Corn and Oil

| Mon Feb. 1, 2010 2:05 PM EST

Stuart Staniford surveys various liquid alternatives to oil and concludes that the only one that's truly sensitive to oil prices is biofuels. Today, that primarily means ethanol:

Biofuel production growth appears to be extremely oil price sensitive, and increased the fastest and reached the largest volume in response to the mid-to-late 2000s oil shock.  I have argued in the past that there are structural reasons for this: given the comparatively low capital requirements and small plant size of biofuel plants, they can respond much faster to episodes of high oil prices than can the other sources, all of which tend to involve larger, slower-to-build, more capital intensive plants.  This has important implications for food and land prices in future oil price shocks.  Food prices are likely to rise quickly and markedly in response to oil shocks, public policy permitting.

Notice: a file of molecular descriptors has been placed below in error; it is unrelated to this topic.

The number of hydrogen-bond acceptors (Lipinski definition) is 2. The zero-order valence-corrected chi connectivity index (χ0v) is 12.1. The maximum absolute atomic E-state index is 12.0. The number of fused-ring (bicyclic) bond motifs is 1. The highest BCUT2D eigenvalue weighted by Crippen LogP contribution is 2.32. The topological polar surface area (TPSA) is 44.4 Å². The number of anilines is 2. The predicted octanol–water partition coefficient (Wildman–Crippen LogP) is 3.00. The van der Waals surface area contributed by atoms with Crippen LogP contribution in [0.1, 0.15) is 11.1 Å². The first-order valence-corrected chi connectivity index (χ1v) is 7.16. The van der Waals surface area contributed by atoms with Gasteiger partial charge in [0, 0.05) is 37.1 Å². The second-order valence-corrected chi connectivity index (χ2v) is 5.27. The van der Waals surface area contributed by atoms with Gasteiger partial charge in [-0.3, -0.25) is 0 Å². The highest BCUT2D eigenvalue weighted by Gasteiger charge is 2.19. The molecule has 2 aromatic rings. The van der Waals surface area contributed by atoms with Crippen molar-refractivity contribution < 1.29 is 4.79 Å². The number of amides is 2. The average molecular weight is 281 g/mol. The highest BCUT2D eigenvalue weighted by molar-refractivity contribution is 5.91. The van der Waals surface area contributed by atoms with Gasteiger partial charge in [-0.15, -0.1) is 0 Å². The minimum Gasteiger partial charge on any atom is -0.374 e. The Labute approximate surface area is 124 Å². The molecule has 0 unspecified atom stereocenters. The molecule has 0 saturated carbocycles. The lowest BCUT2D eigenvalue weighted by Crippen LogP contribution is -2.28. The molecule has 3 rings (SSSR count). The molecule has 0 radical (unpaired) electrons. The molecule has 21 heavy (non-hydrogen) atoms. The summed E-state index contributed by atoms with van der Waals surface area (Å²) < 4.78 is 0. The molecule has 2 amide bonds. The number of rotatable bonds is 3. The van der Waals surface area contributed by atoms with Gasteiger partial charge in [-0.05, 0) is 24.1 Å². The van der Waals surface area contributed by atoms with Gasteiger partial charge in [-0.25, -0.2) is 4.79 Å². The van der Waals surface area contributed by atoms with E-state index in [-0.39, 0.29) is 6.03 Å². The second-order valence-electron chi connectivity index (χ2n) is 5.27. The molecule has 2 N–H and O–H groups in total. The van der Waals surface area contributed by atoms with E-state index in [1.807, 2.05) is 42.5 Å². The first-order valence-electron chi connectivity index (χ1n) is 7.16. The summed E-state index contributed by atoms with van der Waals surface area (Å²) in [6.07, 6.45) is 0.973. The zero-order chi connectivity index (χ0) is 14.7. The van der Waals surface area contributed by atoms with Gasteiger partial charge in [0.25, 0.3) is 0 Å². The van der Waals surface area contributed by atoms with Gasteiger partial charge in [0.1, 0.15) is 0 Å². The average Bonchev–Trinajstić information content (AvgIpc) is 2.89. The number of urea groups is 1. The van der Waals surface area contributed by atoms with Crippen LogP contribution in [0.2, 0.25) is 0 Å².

Italics mine. I don't have a lot to add to this at the moment, but it's a thought-provoking, chart-laden post. Worth taking a look at.

Get Mother Jones by Email - Free. Like what you're reading? Get the best of MoJo three times a week.